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Sustainable Water Management: Program Rundown of Municipal Options

December 18th, 2023 by

The following feature was originally published in the December 2023 edition of NJ Municipalities Magazine, which has been relied upon by local government leaders, department heads and administrators for over 100 years. NJ Municipalities is read by over 6,000 readers each month. You can read an online version, or view the pdf of the print edition.

The future of New Jersey’s water relies on commitment to equitable decision-making to solve legacy water infrastructure issues like lead service line replacement, combined sewer overflows, coastal and riverine flooding, and upgrading water infrastructure. By working together to address the growing needs of our water systems, we can properly mitigate the stress they will face with growing and more frequent storms fueled by climate change, and ensure that natural and tap waters are free from contaminants to support healthy and resilient communities across the state. Learn more about the programs and resources available to assist municipal leaders in addressing these issues within their communities.

MS4 Primer

Over 90% of New Jersey’s waterways are considered impaired, and over 60% can be attributed to pollutants from stormwater runoff. In January 2023, the New Jersey Department of Environmental Protection (NJ-DEP) issued an updated Tier A Municipal Separate Storm Sewer System (MS4) Permit to address these water quality impairments and flooding issues.

The updated permit reflects a shift toward water-shed-level planning with the inclusion of a mandatory Watershed Improvement Plan requirement. For a highly developed state with large quantities of impervious cover, it is more important than ever to plan ahead to improve our water and protect all New Jerseyans from flooding events worsened by climate change.

New Jersey Future and One Water Consulting, LLC created an MS4 Primer to help municipalities understand the recent changes to the MS4 Permit and improve their municipal stormwater programs. The MS4 Permit and this primer provide a framework for water quality improvements and a regional approach to stormwater management in New Jersey. Contact our Mainstreaming Green Infrastructure Program Manager Lindsey Sigmund  (lsigmundatnjfuturedotorg)   to get your copy of the MS4 Primer.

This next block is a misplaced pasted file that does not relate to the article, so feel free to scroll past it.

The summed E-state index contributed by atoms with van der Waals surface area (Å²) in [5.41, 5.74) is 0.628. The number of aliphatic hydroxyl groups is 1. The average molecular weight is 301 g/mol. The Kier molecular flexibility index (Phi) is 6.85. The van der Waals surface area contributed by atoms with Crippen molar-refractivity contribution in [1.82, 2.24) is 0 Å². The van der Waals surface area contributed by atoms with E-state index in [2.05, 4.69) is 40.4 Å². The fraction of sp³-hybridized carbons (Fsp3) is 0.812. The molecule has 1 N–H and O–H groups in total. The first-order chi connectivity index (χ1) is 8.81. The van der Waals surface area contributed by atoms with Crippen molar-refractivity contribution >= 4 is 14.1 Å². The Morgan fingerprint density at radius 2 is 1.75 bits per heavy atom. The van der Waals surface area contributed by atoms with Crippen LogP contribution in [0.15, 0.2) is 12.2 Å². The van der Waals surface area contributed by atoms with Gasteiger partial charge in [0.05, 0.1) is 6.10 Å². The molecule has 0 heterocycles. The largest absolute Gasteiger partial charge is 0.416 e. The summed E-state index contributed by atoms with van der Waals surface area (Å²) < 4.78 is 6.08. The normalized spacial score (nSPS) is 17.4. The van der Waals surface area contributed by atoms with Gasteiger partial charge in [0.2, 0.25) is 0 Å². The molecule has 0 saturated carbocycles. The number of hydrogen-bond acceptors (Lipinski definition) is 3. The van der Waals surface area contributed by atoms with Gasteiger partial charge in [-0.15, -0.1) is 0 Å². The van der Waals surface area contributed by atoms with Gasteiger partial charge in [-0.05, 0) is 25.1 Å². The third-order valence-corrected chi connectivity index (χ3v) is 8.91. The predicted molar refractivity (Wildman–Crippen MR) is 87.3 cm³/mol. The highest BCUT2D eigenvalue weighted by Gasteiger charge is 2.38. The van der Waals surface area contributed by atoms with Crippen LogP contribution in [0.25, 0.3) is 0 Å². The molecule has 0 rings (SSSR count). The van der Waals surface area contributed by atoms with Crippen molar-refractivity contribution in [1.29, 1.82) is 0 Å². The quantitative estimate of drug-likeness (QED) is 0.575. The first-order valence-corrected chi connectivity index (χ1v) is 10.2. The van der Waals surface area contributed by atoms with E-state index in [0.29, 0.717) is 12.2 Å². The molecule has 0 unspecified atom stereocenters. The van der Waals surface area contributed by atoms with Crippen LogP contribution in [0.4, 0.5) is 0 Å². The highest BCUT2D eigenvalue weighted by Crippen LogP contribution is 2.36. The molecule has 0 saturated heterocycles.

Looking for funding to get started on permit compliance? Apply for NJDEP’s Tier A MS4 Stormwater Assistance Grants. There is funding allocated for every municipality in New Jersey. Rolling deadline is December 31.

Funding Navigator

Water utilities around the state need funds, either low interest loans or grants for capital improvement projects to repair or enhance their systems. To help the most underserved water systems identify and navigate agency application processes to secure government funding, New Jersey Future has created its new and innovative Funding Navigator program.

Launched in April of this year, the Funding Navigator program specializes in offering meaningful community engagement and access to free professional technical assistance services to small-to-medium sized under-resourced public water utilities and municipalities. This is the first nonprofit statewide program committed to helping localities access funding for drinking water, wastewater, and stormwater needs. By coordinating with other providers such as New Jersey Department of Environmental Protection, Environmental Policy Innovation Center (EPIC), Syracuse University, and Moonshot Missions, NJF leverages a wide range of resources to help tailor unique funding application consultation to unique water infrastructure problems.